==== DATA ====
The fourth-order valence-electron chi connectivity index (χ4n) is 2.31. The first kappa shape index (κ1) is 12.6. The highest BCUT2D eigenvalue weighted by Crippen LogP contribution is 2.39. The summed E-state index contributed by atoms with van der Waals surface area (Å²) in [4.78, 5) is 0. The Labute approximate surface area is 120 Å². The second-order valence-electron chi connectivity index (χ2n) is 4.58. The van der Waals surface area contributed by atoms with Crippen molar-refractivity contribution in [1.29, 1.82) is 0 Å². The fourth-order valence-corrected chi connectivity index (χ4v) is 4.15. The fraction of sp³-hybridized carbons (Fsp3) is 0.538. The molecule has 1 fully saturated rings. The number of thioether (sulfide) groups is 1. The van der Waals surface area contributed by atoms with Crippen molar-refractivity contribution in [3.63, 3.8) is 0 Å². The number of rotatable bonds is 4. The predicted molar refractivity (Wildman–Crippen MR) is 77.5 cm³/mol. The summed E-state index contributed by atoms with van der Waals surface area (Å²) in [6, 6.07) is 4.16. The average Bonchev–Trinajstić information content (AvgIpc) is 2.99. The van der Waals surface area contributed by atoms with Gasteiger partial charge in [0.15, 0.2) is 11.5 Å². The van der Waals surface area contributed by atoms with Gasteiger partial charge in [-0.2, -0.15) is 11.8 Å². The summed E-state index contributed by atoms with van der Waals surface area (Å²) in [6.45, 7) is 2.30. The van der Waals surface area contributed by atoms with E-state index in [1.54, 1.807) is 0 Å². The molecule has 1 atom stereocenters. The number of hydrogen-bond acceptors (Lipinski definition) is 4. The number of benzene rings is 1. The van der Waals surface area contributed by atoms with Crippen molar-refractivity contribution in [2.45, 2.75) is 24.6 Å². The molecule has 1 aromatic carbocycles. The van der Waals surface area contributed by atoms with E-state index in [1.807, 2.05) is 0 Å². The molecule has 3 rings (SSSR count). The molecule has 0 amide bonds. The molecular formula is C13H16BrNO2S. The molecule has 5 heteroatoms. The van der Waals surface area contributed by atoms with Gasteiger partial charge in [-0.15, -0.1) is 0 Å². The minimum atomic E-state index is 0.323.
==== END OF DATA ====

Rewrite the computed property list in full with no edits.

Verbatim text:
The fourth-order valence-electron chi connectivity index (χ4n) is 2.31. The first kappa shape index (κ1) is 12.6. The highest BCUT2D eigenvalue weighted by Crippen LogP contribution is 2.39. The summed E-state index contributed by atoms with van der Waals surface area (Å²) in [4.78, 5) is 0. The Labute approximate surface area is 120 Å². The second-order valence-electron chi connectivity index (χ2n) is 4.58. The van der Waals surface area contributed by atoms with Crippen molar-refractivity contribution in [1.29, 1.82) is 0 Å². The fourth-order valence-corrected chi connectivity index (χ4v) is 4.15. The fraction of sp³-hybridized carbons (Fsp3) is 0.538. The molecule has 1 fully saturated rings. The number of thioether (sulfide) groups is 1. The van der Waals surface area contributed by atoms with Crippen molar-refractivity contribution in [3.63, 3.8) is 0 Å². The number of rotatable bonds is 4. The predicted molar refractivity (Wildman–Crippen MR) is 77.5 cm³/mol. The summed E-state index contributed by atoms with van der Waals surface area (Å²) in [6, 6.07) is 4.16. The average Bonchev–Trinajstić information content (AvgIpc) is 2.99. The van der Waals surface area contributed by atoms with Gasteiger partial charge in [0.15, 0.2) is 11.5 Å². The van der Waals surface area contributed by atoms with Gasteiger partial charge in [-0.2, -0.15) is 11.8 Å². The summed E-state index contributed by atoms with van der Waals surface area (Å²) in [6.45, 7) is 2.30. The van der Waals surface area contributed by atoms with E-state index in [1.54, 1.807) is 0 Å². The molecule has 1 atom stereocenters. The number of hydrogen-bond acceptors (Lipinski definition) is 4. The number of benzene rings is 1. The van der Waals surface area contributed by atoms with Crippen molar-refractivity contribution in [2.45, 2.75) is 24.6 Å². The molecule has 1 aromatic carbocycles. The van der Waals surface area contributed by atoms with E-state index in [1.807, 2.05) is 0 Å². The molecule has 3 rings (SSSR count). The molecule has 0 amide bonds. The molecular formula is C13H16BrNO2S. The molecule has 5 heteroatoms. The van der Waals surface area contributed by atoms with Gasteiger partial charge in [-0.15, -0.1) is 0 Å². The minimum atomic E-state index is 0.323.